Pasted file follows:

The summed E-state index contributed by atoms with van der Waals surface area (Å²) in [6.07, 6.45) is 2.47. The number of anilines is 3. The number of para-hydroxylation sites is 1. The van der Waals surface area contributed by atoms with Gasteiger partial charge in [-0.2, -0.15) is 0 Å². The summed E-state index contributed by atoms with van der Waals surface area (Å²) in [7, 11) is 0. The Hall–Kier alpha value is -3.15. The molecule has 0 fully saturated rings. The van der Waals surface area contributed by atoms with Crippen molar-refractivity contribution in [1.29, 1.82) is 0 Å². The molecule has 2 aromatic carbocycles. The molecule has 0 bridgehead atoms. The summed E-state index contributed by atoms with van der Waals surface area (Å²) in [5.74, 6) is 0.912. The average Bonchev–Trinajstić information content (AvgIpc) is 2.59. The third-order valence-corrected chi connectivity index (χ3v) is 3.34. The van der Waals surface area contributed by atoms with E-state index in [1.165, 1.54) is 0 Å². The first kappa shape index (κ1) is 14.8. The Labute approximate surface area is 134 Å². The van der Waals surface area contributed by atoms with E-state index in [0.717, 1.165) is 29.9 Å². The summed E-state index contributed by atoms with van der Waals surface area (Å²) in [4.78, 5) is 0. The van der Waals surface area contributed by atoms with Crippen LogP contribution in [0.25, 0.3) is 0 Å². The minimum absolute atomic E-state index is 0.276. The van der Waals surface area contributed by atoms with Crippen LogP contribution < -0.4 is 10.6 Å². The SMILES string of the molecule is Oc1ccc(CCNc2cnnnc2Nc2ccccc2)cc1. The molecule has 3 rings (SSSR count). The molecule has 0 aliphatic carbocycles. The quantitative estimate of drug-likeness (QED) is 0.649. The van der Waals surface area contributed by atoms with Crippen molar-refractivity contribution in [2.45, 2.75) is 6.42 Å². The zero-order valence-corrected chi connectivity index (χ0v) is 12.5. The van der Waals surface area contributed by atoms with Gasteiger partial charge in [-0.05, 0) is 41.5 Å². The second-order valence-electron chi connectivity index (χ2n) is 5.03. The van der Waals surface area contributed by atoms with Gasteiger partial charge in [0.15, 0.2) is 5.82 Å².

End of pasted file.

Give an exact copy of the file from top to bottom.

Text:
The summed E-state index contributed by atoms with van der Waals surface area (Å²) in [6.07, 6.45) is 2.47. The number of anilines is 3. The number of para-hydroxylation sites is 1. The van der Waals surface area contributed by atoms with Gasteiger partial charge in [-0.2, -0.15) is 0 Å². The summed E-state index contributed by atoms with van der Waals surface area (Å²) in [7, 11) is 0. The Hall–Kier alpha value is -3.15. The molecule has 0 fully saturated rings. The van der Waals surface area contributed by atoms with Crippen molar-refractivity contribution in [1.29, 1.82) is 0 Å². The molecule has 2 aromatic carbocycles. The molecule has 0 bridgehead atoms. The summed E-state index contributed by atoms with van der Waals surface area (Å²) in [5.74, 6) is 0.912. The average Bonchev–Trinajstić information content (AvgIpc) is 2.59. The third-order valence-corrected chi connectivity index (χ3v) is 3.34. The van der Waals surface area contributed by atoms with E-state index in [1.165, 1.54) is 0 Å². The first kappa shape index (κ1) is 14.8. The Labute approximate surface area is 134 Å². The van der Waals surface area contributed by atoms with E-state index in [0.717, 1.165) is 29.9 Å². The summed E-state index contributed by atoms with van der Waals surface area (Å²) in [4.78, 5) is 0. The van der Waals surface area contributed by atoms with Crippen LogP contribution in [0.25, 0.3) is 0 Å². The minimum absolute atomic E-state index is 0.276. The van der Waals surface area contributed by atoms with Crippen LogP contribution < -0.4 is 10.6 Å². The SMILES string of the molecule is Oc1ccc(CCNc2cnnnc2Nc2ccccc2)cc1. The molecule has 3 rings (SSSR count). The molecule has 0 aliphatic carbocycles. The quantitative estimate of drug-likeness (QED) is 0.649. The van der Waals surface area contributed by atoms with Crippen molar-refractivity contribution in [2.45, 2.75) is 6.42 Å². The zero-order valence-corrected chi connectivity index (χ0v) is 12.5. The van der Waals surface area contributed by atoms with Gasteiger partial charge in [-0.05, 0) is 41.5 Å². The second-order valence-electron chi connectivity index (χ2n) is 5.03. The van der Waals surface area contributed by atoms with Gasteiger partial charge in [0.15, 0.2) is 5.82 Å².